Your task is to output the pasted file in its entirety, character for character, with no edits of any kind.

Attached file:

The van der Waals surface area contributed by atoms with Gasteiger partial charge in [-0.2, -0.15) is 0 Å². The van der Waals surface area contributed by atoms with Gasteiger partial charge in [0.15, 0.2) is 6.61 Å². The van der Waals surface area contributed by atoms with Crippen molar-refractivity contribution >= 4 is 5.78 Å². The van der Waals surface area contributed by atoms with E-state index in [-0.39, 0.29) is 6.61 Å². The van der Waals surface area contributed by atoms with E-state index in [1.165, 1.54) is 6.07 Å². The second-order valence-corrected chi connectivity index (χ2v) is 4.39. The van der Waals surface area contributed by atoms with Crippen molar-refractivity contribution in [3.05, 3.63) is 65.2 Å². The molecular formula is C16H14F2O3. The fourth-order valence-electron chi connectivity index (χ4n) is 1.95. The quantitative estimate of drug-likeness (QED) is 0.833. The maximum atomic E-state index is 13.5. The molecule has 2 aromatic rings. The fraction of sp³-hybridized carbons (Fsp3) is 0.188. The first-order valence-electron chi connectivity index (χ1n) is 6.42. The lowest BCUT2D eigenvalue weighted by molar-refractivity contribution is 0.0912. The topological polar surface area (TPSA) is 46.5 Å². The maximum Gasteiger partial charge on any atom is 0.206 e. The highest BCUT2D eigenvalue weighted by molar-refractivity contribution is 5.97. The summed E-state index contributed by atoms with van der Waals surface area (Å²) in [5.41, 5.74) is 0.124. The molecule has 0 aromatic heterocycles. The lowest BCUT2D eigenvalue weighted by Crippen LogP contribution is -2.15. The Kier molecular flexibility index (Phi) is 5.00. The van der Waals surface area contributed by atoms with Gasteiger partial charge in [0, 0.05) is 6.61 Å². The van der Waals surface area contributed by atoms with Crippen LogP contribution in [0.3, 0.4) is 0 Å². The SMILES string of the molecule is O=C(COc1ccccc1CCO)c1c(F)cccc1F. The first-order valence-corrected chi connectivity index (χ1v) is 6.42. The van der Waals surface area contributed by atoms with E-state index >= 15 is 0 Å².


The van der Waals surface area contributed by atoms with Gasteiger partial charge in [-0.2, -0.15) is 0 Å². The van der Waals surface area contributed by atoms with Gasteiger partial charge in [0.15, 0.2) is 6.61 Å². The van der Waals surface area contributed by atoms with Crippen molar-refractivity contribution >= 4 is 5.78 Å². The van der Waals surface area contributed by atoms with E-state index in [-0.39, 0.29) is 6.61 Å². The van der Waals surface area contributed by atoms with E-state index in [1.165, 1.54) is 6.07 Å². The second-order valence-corrected chi connectivity index (χ2v) is 4.39. The van der Waals surface area contributed by atoms with Crippen molar-refractivity contribution in [3.05, 3.63) is 65.2 Å². The molecular formula is C16H14F2O3. The fourth-order valence-electron chi connectivity index (χ4n) is 1.95. The quantitative estimate of drug-likeness (QED) is 0.833. The maximum atomic E-state index is 13.5. The molecule has 2 aromatic rings. The fraction of sp³-hybridized carbons (Fsp3) is 0.188. The first-order valence-electron chi connectivity index (χ1n) is 6.42. The lowest BCUT2D eigenvalue weighted by molar-refractivity contribution is 0.0912. The topological polar surface area (TPSA) is 46.5 Å². The maximum Gasteiger partial charge on any atom is 0.206 e. The highest BCUT2D eigenvalue weighted by molar-refractivity contribution is 5.97. The summed E-state index contributed by atoms with van der Waals surface area (Å²) in [5.41, 5.74) is 0.124. The molecule has 0 aromatic heterocycles. The lowest BCUT2D eigenvalue weighted by Crippen LogP contribution is -2.15. The Kier molecular flexibility index (Phi) is 5.00. The van der Waals surface area contributed by atoms with Gasteiger partial charge in [0, 0.05) is 6.61 Å². The van der Waals surface area contributed by atoms with Crippen LogP contribution in [0.3, 0.4) is 0 Å². The SMILES string of the molecule is O=C(COc1ccccc1CCO)c1c(F)cccc1F. The first-order valence-corrected chi connectivity index (χ1v) is 6.42. The van der Waals surface area contributed by atoms with E-state index >= 15 is 0 Å².